(CNN) -- Prosecutors have offered Ariel Castro, a Cleveland man accused of holding three women captive for close to a decade, a plea deal that removes the possibility of the death penalty, a Cuyahoga County courts source said Thursday.
The defense is considering the deal, and there is no signed agreement.
The deal would include a recommendation to keep Castro in prison for life, the source said.
"We're on the home stretch," said a second source close to the case.
That source said all that remains to be done to seal the deal is for Castro to plead guilty at the podium, which could happen at a hearing scheduled for Friday.
An attorney for the victims told CNN they are hoping for a plea deal because they do not want to testify at trial.
Earlier, the courts source said prosecutors and defense lawyers were close to an agreement.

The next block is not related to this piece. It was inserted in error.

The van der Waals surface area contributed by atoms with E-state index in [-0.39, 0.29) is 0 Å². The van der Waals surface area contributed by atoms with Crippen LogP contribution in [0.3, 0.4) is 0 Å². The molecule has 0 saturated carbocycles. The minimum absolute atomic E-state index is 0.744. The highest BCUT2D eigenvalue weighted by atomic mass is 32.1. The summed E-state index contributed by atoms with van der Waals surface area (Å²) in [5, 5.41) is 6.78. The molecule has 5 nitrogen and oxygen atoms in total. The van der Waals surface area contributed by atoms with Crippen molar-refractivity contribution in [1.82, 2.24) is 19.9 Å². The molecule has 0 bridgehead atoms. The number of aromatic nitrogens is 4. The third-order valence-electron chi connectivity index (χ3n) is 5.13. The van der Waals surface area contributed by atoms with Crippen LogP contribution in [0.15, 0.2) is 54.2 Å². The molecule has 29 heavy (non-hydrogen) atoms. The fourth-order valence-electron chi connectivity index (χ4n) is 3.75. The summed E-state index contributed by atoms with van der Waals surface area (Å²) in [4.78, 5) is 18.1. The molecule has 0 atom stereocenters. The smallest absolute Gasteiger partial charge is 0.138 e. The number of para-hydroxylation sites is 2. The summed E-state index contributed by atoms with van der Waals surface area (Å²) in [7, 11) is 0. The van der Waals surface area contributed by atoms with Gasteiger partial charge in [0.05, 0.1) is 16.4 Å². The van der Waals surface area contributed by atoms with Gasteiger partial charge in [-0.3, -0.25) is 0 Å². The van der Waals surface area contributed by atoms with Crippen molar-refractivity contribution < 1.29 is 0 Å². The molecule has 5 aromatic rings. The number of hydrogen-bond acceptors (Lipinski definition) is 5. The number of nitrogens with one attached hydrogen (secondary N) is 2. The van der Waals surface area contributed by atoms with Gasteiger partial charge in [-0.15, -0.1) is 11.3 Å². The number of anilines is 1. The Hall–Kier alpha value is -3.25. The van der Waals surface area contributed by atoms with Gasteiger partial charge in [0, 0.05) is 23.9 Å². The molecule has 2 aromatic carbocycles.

Castro, charged with 977 counts -- including aggravated murder, on suspicion of ending the pregnancy of one of his alleged captives -- is set to go to trial August 5 if a deal is not reached.
The murder charges could trigger the death penalty. Castro's defense attorneys have said they want a deal that would take capital punishment off the table.
"Negotiations are close, but nothing is final," the court source said earlier Thursday.
"It's safe to say (Castro) wouldn't take a deal with the death penalty," the source said.
According to authorities, Castro abducted Michelle Knight, Amanda Berry and Georgina "Gina" DeJesus separately in a two-year period starting in 2002.
The women, as well as Berry's 6-year-old daughter, who authorities say was fathered by Castro, were freed in May after one of the women shouted for help while Castro was away from his 1,400-square-foot home.
Castro, a former school bus driver, pleaded not guilty to the charges this month. He is being held with bail set at $8 million.
Besides two aggravated murder charges, Castro faces 512 counts of kidnapping, 446 counts of rape, seven counts of gross sexual imposition, six counts of felonious assault, three counts of child endangerment and one count of possessing criminal tools.
CNN's Pamela Brown and Jason Hanna contributed to this report.